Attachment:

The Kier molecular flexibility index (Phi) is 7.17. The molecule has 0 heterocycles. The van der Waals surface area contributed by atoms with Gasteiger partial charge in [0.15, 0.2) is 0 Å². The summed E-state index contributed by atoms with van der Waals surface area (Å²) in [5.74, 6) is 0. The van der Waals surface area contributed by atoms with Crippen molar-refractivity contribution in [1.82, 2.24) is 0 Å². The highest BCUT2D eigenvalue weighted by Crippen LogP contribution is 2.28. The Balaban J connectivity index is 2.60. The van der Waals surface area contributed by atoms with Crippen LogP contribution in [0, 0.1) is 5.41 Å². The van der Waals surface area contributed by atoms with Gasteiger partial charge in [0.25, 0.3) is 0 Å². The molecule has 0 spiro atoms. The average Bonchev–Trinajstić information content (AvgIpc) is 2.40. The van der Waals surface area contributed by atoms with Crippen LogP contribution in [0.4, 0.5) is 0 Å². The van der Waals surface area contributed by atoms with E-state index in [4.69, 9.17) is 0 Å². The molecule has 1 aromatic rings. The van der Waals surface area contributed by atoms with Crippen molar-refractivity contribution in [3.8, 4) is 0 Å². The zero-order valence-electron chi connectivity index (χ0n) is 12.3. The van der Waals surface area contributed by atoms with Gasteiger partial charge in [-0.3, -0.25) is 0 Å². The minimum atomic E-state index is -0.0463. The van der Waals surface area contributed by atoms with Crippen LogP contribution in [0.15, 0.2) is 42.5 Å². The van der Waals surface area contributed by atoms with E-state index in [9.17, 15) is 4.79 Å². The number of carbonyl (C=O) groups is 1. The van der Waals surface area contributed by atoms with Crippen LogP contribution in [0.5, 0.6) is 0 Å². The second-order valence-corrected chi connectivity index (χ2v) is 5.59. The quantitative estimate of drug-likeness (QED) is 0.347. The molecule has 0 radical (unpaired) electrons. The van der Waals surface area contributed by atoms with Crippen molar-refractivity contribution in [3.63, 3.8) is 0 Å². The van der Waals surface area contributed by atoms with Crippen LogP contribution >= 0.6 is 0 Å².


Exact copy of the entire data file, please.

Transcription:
The Kier molecular flexibility index (Phi) is 7.17. The molecule has 0 heterocycles. The van der Waals surface area contributed by atoms with Gasteiger partial charge in [0.15, 0.2) is 0 Å². The summed E-state index contributed by atoms with van der Waals surface area (Å²) in [5.74, 6) is 0. The van der Waals surface area contributed by atoms with Crippen molar-refractivity contribution in [1.82, 2.24) is 0 Å². The highest BCUT2D eigenvalue weighted by Crippen LogP contribution is 2.28. The Balaban J connectivity index is 2.60. The van der Waals surface area contributed by atoms with Crippen LogP contribution in [0, 0.1) is 5.41 Å². The van der Waals surface area contributed by atoms with Gasteiger partial charge in [0.25, 0.3) is 0 Å². The molecule has 0 spiro atoms. The average Bonchev–Trinajstić information content (AvgIpc) is 2.40. The van der Waals surface area contributed by atoms with Crippen LogP contribution in [0.4, 0.5) is 0 Å². The van der Waals surface area contributed by atoms with E-state index in [4.69, 9.17) is 0 Å². The molecule has 1 aromatic rings. The van der Waals surface area contributed by atoms with Crippen molar-refractivity contribution in [3.8, 4) is 0 Å². The zero-order valence-electron chi connectivity index (χ0n) is 12.3. The van der Waals surface area contributed by atoms with Gasteiger partial charge in [-0.3, -0.25) is 0 Å². The minimum atomic E-state index is -0.0463. The van der Waals surface area contributed by atoms with Crippen LogP contribution in [0.15, 0.2) is 42.5 Å². The van der Waals surface area contributed by atoms with E-state index in [9.17, 15) is 4.79 Å². The number of carbonyl (C=O) groups is 1. The van der Waals surface area contributed by atoms with Crippen LogP contribution in [0.5, 0.6) is 0 Å². The second-order valence-corrected chi connectivity index (χ2v) is 5.59. The quantitative estimate of drug-likeness (QED) is 0.347. The molecule has 0 radical (unpaired) electrons. The van der Waals surface area contributed by atoms with Crippen molar-refractivity contribution in [3.63, 3.8) is 0 Å². The van der Waals surface area contributed by atoms with Crippen LogP contribution >= 0.6 is 0 Å².